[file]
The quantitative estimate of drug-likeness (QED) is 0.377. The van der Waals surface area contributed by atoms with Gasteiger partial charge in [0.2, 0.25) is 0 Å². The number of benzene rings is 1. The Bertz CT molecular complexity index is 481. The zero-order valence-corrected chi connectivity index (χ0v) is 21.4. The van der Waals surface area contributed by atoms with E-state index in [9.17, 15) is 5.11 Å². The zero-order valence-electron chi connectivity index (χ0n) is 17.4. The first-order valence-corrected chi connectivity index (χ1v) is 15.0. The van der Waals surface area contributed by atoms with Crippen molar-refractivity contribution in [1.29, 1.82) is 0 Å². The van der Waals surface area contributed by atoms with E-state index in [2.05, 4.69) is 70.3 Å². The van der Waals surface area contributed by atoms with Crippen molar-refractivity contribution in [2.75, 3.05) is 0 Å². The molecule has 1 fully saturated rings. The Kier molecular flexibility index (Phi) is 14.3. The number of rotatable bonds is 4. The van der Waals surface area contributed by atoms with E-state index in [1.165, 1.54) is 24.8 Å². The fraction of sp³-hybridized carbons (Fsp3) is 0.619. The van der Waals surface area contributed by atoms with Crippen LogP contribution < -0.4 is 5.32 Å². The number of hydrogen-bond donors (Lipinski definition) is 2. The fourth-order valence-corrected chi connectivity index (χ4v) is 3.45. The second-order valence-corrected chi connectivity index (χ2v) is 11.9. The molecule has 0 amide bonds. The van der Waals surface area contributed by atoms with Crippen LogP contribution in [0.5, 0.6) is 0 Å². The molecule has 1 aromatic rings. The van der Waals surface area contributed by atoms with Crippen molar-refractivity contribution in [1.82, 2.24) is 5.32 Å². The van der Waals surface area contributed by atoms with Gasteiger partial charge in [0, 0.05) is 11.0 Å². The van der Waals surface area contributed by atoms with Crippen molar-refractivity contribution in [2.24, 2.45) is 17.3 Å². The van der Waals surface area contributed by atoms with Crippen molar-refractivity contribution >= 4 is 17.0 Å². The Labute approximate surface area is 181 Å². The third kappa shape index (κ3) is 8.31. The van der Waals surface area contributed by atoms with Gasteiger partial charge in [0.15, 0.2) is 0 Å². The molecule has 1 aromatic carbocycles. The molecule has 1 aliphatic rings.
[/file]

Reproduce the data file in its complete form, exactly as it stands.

The quantitative estimate of drug-likeness (QED) is 0.377. The van der Waals surface area contributed by atoms with Gasteiger partial charge in [0.2, 0.25) is 0 Å². The number of benzene rings is 1. The Bertz CT molecular complexity index is 481. The zero-order valence-corrected chi connectivity index (χ0v) is 21.4. The van der Waals surface area contributed by atoms with E-state index in [9.17, 15) is 5.11 Å². The zero-order valence-electron chi connectivity index (χ0n) is 17.4. The first-order valence-corrected chi connectivity index (χ1v) is 15.0. The van der Waals surface area contributed by atoms with Crippen molar-refractivity contribution in [1.29, 1.82) is 0 Å². The van der Waals surface area contributed by atoms with E-state index in [2.05, 4.69) is 70.3 Å². The van der Waals surface area contributed by atoms with Crippen molar-refractivity contribution in [2.75, 3.05) is 0 Å². The molecule has 1 fully saturated rings. The Kier molecular flexibility index (Phi) is 14.3. The number of rotatable bonds is 4. The van der Waals surface area contributed by atoms with E-state index in [1.165, 1.54) is 24.8 Å². The fraction of sp³-hybridized carbons (Fsp3) is 0.619. The van der Waals surface area contributed by atoms with Crippen LogP contribution < -0.4 is 5.32 Å². The number of hydrogen-bond donors (Lipinski definition) is 2. The fourth-order valence-corrected chi connectivity index (χ4v) is 3.45. The second-order valence-corrected chi connectivity index (χ2v) is 11.9. The molecule has 0 amide bonds. The van der Waals surface area contributed by atoms with Crippen LogP contribution in [0.5, 0.6) is 0 Å². The molecule has 1 aromatic rings. The van der Waals surface area contributed by atoms with Crippen molar-refractivity contribution in [1.82, 2.24) is 5.32 Å². The van der Waals surface area contributed by atoms with Gasteiger partial charge in [0, 0.05) is 11.0 Å². The van der Waals surface area contributed by atoms with Crippen molar-refractivity contribution in [2.24, 2.45) is 17.3 Å². The van der Waals surface area contributed by atoms with Crippen molar-refractivity contribution >= 4 is 17.0 Å². The Labute approximate surface area is 181 Å². The third kappa shape index (κ3) is 8.31. The van der Waals surface area contributed by atoms with Gasteiger partial charge in [0.15, 0.2) is 0 Å². The molecule has 1 aromatic carbocycles. The molecule has 1 aliphatic rings.